US researchers have used a new and innovative method to create, trap and study the elusive helium-8 isotope. Helium-8, containing six neutrons and only two protons, is the most neutron rich substance we can create on Earth and until now, we have been unable to accurately characterize it. Through the use of a “laser trap”, physicists in the U.S. Department of Energy’s Argonne National Laboratory have accurately mapped the distribution of theÂ atom and could help us understand the science behind exotic neutron stars.
So, how do you “trap” a helium-8 isotope? The answer is far from simple, but Argonne physicist Peter Mueller has found a solution. Using the GANIL cyclotron facility in northern France, helium-4, 6, and occasionally helium-8 isotopes can be generated. This is one of the only cyclotrons is the world with enough energy to generate the helium-8 isotope. It is all very well creating the particle, but to separate helium-8 from its other helium isotope siblings requires a clever and highly accurate laser “prison” for the heavier helium isotope to fall in to, whilst allowing the other, lighter, isotopes to fly straight through.
Acting as the “bars” of prison gates, six lasers are accurately aligned at such spacing that only isotopes with the dimensions of helium-8 are trapped. When aligned, helium-8 will fall between them, and should the isotope try to escape, repulsion forces keep the isotope still. Once enough time is allowed to pass (about one helium-8 atom is generated every two minutes) the team fire another two lasers into the middle at the same frequency as the resonant frequency of helium-8. Should the laser prison glow, helium-8 has been captured.
The most common, stable form of helium has two protons and two neutrons. Helium can also have two unstable isotopes, helium-6 (four neutrons) and helium-8 (six neutrons). In the unstable isotopes, the additional neutrons form a “halo” around the compact central core (pictured above). Helium-6 has a halo containing two neutrons and helium-8 has a halo of four neutrons. In the halo containing two neutrons, helium-6 has a distinctive “wobble” as the halo neutrons arrange themselves asymmetrically around the core (i.e. they bunch together). This lopsidedness moves the center of balance away from the core and more toward the halo pair of neutrons. Helium-8 on the other hand wobbles less as the four halo neutrons arrange themselves more symmetrically around the core. The laser trap is the only method known to trap a helium-8 atom, and because of this, the structure of its halo can finally be analyzed to such a high degree of accuracy.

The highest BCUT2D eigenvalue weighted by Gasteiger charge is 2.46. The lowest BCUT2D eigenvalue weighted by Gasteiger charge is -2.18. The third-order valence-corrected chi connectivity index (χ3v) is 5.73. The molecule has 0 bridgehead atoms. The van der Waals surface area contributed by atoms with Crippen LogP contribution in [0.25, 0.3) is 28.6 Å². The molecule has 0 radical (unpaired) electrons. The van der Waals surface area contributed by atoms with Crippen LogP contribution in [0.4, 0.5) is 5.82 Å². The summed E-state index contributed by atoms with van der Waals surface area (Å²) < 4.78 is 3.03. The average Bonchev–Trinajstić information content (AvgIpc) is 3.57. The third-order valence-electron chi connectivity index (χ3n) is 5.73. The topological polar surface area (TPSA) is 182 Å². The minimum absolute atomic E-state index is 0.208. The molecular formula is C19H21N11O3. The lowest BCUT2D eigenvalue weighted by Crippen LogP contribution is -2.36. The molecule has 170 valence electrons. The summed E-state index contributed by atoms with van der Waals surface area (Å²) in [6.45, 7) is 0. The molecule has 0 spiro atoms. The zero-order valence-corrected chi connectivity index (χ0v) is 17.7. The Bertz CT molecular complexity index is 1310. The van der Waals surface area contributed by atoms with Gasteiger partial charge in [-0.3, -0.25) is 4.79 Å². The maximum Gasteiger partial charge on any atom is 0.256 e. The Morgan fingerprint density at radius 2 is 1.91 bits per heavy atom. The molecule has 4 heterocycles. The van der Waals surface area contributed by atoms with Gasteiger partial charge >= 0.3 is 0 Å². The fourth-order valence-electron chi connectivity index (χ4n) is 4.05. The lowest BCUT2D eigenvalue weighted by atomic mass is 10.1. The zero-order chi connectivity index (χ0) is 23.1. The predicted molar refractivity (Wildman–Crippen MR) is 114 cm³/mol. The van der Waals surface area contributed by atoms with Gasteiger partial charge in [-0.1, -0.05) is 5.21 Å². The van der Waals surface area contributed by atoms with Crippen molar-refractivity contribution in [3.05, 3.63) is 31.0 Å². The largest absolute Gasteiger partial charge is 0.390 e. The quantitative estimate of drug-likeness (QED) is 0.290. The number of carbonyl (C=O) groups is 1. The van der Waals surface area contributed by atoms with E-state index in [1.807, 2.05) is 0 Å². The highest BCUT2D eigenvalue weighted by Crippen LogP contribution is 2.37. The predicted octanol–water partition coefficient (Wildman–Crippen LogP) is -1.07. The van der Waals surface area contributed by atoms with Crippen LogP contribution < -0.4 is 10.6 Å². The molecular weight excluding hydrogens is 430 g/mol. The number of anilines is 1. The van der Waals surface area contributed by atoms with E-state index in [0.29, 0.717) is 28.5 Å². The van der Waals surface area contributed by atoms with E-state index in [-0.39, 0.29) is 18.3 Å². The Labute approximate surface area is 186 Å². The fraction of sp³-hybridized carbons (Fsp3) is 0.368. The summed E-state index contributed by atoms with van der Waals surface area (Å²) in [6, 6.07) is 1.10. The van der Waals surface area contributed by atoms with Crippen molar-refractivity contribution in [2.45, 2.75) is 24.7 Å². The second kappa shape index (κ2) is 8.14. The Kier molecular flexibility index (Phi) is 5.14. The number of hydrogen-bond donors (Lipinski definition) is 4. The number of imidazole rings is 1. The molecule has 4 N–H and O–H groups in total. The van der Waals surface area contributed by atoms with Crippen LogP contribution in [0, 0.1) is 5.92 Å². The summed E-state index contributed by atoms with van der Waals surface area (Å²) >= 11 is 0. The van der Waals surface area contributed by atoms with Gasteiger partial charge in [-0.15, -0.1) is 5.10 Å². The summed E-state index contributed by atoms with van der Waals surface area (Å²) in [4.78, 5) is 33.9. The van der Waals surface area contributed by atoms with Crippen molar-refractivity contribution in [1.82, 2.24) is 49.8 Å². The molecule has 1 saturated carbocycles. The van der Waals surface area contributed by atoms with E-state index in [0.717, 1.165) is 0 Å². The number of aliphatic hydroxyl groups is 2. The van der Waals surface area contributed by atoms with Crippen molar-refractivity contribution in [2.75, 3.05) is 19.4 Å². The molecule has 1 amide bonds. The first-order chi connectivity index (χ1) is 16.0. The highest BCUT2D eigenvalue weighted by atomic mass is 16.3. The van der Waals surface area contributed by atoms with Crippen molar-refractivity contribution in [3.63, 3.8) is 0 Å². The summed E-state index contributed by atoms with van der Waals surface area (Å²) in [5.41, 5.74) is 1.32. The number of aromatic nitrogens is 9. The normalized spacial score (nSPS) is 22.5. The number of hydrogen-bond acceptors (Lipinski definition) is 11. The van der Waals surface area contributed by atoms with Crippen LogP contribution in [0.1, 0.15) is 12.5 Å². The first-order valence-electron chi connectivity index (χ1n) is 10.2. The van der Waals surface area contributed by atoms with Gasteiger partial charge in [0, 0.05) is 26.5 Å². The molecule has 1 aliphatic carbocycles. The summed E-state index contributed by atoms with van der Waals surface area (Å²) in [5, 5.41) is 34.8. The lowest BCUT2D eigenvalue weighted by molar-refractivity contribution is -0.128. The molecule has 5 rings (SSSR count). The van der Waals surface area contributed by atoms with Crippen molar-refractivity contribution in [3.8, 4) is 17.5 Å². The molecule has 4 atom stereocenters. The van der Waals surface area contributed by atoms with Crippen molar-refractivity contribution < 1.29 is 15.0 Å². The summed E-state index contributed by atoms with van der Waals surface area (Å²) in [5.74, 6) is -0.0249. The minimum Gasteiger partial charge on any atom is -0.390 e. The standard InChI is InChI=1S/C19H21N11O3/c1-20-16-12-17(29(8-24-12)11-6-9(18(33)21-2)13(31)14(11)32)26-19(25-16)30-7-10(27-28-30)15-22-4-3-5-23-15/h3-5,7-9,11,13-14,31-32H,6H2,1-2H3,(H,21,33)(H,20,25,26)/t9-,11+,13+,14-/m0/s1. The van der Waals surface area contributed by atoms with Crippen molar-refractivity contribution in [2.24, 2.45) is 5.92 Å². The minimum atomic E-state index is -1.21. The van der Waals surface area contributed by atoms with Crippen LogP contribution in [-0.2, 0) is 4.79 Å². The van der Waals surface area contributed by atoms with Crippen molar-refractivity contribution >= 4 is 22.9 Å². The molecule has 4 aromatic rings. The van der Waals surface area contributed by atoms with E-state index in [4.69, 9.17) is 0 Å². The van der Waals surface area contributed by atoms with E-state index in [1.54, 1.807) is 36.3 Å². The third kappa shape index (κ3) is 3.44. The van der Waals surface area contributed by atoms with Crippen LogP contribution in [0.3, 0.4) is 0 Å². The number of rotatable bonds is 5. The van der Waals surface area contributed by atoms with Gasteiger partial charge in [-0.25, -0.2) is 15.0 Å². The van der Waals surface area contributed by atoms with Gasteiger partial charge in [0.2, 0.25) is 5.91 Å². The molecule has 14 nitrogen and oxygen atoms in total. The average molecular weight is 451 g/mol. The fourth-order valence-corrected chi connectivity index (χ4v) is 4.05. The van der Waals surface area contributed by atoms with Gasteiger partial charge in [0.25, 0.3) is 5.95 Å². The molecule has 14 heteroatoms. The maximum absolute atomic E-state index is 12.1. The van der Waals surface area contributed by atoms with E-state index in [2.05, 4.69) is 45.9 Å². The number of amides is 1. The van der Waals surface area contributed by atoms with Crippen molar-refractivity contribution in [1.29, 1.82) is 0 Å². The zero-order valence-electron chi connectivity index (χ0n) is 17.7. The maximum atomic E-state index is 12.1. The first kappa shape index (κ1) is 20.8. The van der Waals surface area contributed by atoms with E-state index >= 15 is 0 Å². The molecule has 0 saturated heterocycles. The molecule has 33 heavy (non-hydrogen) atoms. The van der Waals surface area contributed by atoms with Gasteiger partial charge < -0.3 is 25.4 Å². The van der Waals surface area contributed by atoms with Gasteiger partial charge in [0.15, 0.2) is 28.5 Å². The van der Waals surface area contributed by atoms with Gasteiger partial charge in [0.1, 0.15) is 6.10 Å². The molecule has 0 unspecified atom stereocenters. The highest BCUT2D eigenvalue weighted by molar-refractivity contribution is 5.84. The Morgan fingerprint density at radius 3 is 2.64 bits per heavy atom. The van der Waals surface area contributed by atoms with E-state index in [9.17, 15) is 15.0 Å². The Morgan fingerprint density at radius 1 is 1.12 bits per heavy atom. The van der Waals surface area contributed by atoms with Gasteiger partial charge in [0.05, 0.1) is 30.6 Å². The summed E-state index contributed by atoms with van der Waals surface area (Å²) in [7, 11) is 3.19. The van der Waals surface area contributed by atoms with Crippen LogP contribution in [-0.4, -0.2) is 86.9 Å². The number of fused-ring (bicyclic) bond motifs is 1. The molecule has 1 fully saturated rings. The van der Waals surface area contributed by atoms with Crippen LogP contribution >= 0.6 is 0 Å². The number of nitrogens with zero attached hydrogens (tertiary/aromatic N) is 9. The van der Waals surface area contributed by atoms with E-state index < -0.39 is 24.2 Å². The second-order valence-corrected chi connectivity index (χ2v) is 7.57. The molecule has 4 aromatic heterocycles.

To measure the characteristics of helium-8 is complicated by its radioactivity. Helium-8 has a half-life of only a tenth of a second, so all measurements of the atom must be taken instantly as the “prison glow” is detected. Measurements are therefore taken “on-line”, which is a difficult task in itself.
Detection of the rare helium-8 isotope is a major step to particle physicists and astrophysicists alike. It is important to understand how helium configures itself after production from a particle accelerator, but it is also of use when understanding the properties of cosmic bodies such as neutron stars. The implications of the Argonne experiment will be useful as better spectroscopic observations become available so the signature of the helium-8 structure might be detected other than on Earth.